For as long as utilities have existed, they have created ways to have their customers pay for what they use. The meter has traditionally been that tool, and many have looked to the newer iteration, the smart meter, as the nexus to enable the next evolution in the way utilities perform. Smart meters have been deployed for water utilities and gas utilities with recent fanfare. Most significantly, smart meters have been deployed by electric utilities, which are using advanced metering infrastructure as a pillar for new programs for a cleaner grid with more efficient use of power. The electric submeter is a part of that plan, enabling a finer grain look at who uses power with a tenant-by-tenant view. But is it time for us to rethink meters? Are they going to be a part of our digital future? Certainly, we have to keep measuring use—having customers pay for the resources they use is critical, regardless of how low the cost. But with Internet of Things (IoT)-enabled devices, we need to rethink how resource use is reported, whether it be gas, water, or electricity.
A Clearer Picture Through IoT
IoT-enabled devices—think cable boxes, commercial HVAC units, large factory machines, and data centers–are already deployed in the marketplace. To date, most of the IoT buzz has been associated with control or information flow, like a building automation system controlling an HVAC unit or a cable company sending over the latest primetime drama. With little modification, IoT-enabled devices can share how much power, gas, or water they are using at the place and time of their use. If all new devices were shipped with this technology, it would be possible to have a clearer picture of how those resources are being used than by using the aggregation tool that is the meter.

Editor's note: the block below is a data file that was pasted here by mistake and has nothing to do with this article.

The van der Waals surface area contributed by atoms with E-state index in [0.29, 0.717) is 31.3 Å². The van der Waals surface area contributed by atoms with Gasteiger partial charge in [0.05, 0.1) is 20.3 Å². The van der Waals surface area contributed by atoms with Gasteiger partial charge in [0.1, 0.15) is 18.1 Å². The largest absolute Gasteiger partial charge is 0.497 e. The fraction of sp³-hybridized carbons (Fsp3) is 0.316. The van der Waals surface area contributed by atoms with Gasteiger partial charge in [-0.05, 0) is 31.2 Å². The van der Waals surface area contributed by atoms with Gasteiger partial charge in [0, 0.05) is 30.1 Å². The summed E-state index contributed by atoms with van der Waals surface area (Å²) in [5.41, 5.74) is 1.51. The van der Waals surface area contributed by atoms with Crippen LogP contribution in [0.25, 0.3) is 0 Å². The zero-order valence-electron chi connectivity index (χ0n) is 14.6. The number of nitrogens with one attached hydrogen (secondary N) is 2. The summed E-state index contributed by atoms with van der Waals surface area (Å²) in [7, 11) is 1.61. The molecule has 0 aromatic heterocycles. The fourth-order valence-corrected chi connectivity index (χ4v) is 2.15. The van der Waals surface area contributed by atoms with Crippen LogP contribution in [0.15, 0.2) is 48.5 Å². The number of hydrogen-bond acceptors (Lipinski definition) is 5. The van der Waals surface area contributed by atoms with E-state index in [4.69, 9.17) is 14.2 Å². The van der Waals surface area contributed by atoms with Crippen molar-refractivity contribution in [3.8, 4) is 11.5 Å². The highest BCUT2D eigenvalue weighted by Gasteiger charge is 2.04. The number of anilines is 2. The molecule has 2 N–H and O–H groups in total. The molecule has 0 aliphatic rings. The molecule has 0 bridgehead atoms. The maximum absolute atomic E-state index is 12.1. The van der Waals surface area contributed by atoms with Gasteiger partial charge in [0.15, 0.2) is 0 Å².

Utilities would not want meters to go away. They are a key cornerstone of how they work, and, in some cases, are required by law. But as utilities strive to keep pace of the fourth industrial revolution, they may need to rethink how they want to provide better services for their customers. Approaches like circuit-level or plug-level energy reporting are not new, but if the entire electric, gas, or water system was reporting on how much it used in real time, it would provide a much clearer picture of the state of the system. This reporting could also shine a light into how much waste is present due to things like vampire loads or leaking pipes.
We’d need to have permissions and payment mechanisms resolved, and prototypes are already in development for microgrids. We’d need to have assurances that device reporting is reliable and secure, something that has already been proposed though the use of blockchain. The biggest obstacle is our existing infrastructure. At this point, it may not make economic sense to remove or even turn off meters and submeters, even as IoT devices are shipping. But there will be a time in the not-to-distant future where the meter will be viewed as redundant. It may be in a microgrid, or on a university campus. There will be a tipping point where, for some new commercial, residential, or industrial facility, it will be cheaper to have no meters at all. On that day, we stop using the end of the buggy whip as the prototypical example of obsolesces, and we will instead recall the era of the meter.